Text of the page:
Head teachers’ leaders are “extremely disappointed” by what they say is the Budget’s failure to address “urgent” school funding shortages in England.
Geoff Barton, leader of the ASCL heads’ union, said extra cash for maths was a “drop in the ocean” and schools would still face real-terms cuts.
Maths A-level will be encouraged, with £600 for schools for each pupil taking the subject above current numbers.
The Chancellor said maths skills were needed for “cutting edge” jobs.
Labour leader Jeremy Corbyn criticised the lack of movement on student debt and warned that schools in England would be “5% worse off by 2019”.
In his Budget speech, Philip Hammond announced a £117m boost for maths, alongside plans to train 12,000 computer teachers and more support for adult re-training.
Schools’ funding ‘disappointment’
But school leaders were angered that there was no extra cash for core school spending.
It would now be “impossible for many schools to avoid making redundancies”, said Paul Whiteman, leader of the National Association of Head Teachers.
West Sussex head teacher and funding campaigner, Jules White, said that representatives of 5,000 schools had visited Downing Street last week – calling for the return of £1.7bn which they say had been “taken from school budgets”.
But Mr White said “our reasonable request fell on deaf ears”.
The lack of movement on school funding would leave “parents and teachers deeply disappointed,” said the National Education Union.
Jo Yurky, a parent campaigner over school funding, said the spending plans were “out of touch with the concerns of parents” and that the maths announcement was “tinkering around the edges with gimmicky ideas”.
But supporting an increased uptake of maths was welcomed by Professor Frank Kelly, chair of the Royal Society’s advisory committee on mathematics education.
“Mathematics is essential for understanding the modern world and provides the foundations for economic prosperity,” said Prof Kelly.
The Chancellor’s Budget statement announced financial incentives to boost maths after the age of 16, after concerns that too many drop the subject after GCSEs.
“Knowledge of maths is key to the hi-tech, cutting-edge jobs in our digital economy,” said Mr Hammond.
The Chancellor said he wanted “highly talented young mathematicians” to be able to “release their potential wherever they live and whatever their background”.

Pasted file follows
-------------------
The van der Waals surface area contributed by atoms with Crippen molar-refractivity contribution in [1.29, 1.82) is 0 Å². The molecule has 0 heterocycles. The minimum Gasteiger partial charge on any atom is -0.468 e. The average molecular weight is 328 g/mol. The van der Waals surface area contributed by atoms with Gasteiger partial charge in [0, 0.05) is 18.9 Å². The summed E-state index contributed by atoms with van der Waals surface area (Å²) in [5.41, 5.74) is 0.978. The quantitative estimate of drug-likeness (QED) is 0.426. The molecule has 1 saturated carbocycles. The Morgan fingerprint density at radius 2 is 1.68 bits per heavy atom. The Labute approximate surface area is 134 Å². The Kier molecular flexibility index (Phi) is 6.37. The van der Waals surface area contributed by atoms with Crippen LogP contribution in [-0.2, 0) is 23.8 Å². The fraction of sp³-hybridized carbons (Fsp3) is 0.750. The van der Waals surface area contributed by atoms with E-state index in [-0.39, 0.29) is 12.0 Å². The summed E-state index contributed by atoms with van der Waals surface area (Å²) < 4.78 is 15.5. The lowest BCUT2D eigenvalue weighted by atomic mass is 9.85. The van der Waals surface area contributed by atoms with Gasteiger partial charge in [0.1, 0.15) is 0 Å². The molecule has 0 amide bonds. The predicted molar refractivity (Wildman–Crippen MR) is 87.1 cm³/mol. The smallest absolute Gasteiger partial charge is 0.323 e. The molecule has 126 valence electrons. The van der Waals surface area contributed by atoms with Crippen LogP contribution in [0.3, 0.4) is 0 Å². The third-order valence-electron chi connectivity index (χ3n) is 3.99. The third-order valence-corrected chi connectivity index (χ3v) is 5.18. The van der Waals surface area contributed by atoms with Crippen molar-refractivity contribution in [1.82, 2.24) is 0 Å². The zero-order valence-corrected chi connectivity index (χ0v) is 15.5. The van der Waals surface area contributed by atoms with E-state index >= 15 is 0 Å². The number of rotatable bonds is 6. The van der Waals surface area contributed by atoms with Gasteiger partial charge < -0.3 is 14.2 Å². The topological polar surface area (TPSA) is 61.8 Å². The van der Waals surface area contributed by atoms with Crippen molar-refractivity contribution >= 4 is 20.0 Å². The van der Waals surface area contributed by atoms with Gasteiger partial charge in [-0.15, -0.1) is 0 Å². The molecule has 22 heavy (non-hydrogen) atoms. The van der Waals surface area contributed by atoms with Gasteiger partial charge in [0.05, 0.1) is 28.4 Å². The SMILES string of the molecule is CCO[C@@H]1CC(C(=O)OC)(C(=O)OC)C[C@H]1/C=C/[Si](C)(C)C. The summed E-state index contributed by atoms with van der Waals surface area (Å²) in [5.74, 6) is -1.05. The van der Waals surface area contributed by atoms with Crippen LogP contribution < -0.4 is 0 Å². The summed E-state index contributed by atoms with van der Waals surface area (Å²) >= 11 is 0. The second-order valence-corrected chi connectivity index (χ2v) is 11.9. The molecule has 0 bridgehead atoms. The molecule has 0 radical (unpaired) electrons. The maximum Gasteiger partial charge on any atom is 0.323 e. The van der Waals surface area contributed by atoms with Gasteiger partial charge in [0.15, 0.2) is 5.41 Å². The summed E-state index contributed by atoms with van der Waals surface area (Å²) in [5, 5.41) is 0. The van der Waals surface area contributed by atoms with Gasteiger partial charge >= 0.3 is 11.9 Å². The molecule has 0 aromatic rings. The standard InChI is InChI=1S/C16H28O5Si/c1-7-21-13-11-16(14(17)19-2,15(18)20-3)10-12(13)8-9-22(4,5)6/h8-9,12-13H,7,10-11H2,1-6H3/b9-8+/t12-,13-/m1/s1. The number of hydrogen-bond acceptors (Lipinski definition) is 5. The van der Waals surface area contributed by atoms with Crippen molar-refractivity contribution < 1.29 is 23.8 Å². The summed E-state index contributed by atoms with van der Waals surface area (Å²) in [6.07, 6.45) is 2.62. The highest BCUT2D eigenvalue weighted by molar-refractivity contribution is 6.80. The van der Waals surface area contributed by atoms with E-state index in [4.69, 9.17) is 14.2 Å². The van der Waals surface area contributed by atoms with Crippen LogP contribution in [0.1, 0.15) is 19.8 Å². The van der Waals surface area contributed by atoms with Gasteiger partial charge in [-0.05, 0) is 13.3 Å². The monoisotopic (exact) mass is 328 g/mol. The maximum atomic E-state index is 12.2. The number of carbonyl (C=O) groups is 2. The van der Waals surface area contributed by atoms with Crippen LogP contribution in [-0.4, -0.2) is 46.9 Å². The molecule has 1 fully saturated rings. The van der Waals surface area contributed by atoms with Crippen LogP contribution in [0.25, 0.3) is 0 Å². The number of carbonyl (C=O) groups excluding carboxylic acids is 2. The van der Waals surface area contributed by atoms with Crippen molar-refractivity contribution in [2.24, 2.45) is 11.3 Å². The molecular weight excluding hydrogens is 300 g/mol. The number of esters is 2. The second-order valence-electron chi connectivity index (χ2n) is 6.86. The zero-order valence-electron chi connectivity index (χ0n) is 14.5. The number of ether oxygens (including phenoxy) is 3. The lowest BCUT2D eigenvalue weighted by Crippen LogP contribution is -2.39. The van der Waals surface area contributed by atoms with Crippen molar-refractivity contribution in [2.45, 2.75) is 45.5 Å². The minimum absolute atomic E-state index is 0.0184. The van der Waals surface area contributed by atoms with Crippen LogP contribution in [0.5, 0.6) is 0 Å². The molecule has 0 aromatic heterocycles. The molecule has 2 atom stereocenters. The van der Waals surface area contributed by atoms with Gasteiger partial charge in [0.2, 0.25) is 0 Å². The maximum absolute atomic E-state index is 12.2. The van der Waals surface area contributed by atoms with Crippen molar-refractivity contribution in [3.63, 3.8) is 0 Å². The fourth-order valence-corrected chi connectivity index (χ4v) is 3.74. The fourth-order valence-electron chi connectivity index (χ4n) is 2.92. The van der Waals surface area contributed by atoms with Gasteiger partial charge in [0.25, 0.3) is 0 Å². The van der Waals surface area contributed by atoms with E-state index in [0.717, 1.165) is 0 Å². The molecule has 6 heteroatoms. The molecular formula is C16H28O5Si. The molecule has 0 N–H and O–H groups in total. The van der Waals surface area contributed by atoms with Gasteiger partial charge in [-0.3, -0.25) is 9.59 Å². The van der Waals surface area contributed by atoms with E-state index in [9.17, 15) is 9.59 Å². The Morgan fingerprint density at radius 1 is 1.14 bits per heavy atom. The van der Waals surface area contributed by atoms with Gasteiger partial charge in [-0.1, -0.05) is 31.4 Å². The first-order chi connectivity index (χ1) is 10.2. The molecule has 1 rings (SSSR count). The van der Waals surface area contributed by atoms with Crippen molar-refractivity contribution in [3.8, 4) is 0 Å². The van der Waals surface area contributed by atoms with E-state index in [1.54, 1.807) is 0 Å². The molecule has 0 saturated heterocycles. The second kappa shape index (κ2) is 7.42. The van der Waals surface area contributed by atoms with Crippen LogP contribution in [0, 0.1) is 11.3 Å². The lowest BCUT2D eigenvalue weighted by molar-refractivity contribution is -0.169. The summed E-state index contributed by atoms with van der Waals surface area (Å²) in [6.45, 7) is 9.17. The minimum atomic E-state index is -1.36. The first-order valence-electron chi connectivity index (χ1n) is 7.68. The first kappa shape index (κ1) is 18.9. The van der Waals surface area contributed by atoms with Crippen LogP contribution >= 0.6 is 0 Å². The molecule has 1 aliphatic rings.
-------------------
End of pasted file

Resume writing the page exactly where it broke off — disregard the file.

From 2019, schools will receive an extra £600 for every additional student taking maths or further maths A-level or core maths above current levels.
But heads’ leader, Geoff Barton, warned that the funding offer for maths could create a “perverse incentive to enter students on to maths courses which might not necessarily be the best option for them”.
He also raised concerns that it would be “unfair” that schools that had already increased their number of maths A-levels students would miss out on extra funding.
Mr Hammond also invited proposals for new maths specialist schools.
There will be £42m over three years to provide extra training to “improve the quality of teaching” in a pilot project in some under-performing schools in England.
In the selected schools, each teacher will have access to £1,000 worth of training.
Schools have struggled to recruit computer science teachers – and there will £84m over four years to train 12,000 more staff qualified to teach the subject, with the support of a new National Centre for Computing.
This was welcomed by Cindy Rose, the UK chief executive of Microsoft, who said: “There is an urgent need for the UK to tackle its digital skills gap.”
The Chancellor announced a national re-training scheme for adults, in partnership with the CBI and the TUC, with an initial £30m to teach digital skills.
Further education colleges were promised £20m to prepare for the so-called “T-level” qualifications, which will be for vocational subjects.
Angela Rayner, Labour’s shadow education secretary, said: “The schemes announced today are a tiny fraction of the money he has cut from school budgets since 2015 and despite his spin, schools will be worse off by 2020.”
Kevin Courtney, joint leader of the National Education Union, said: “The Budget, with no significant new money for education, shows that the Government has chosen to ignore the anger of parents and the clear evidence of the problems being created by real terms cuts to education.”
The UCU lecturers’ union said the “glaring omission” from the Chancellor’s speech was any reference to the promised review of university funding or support for students.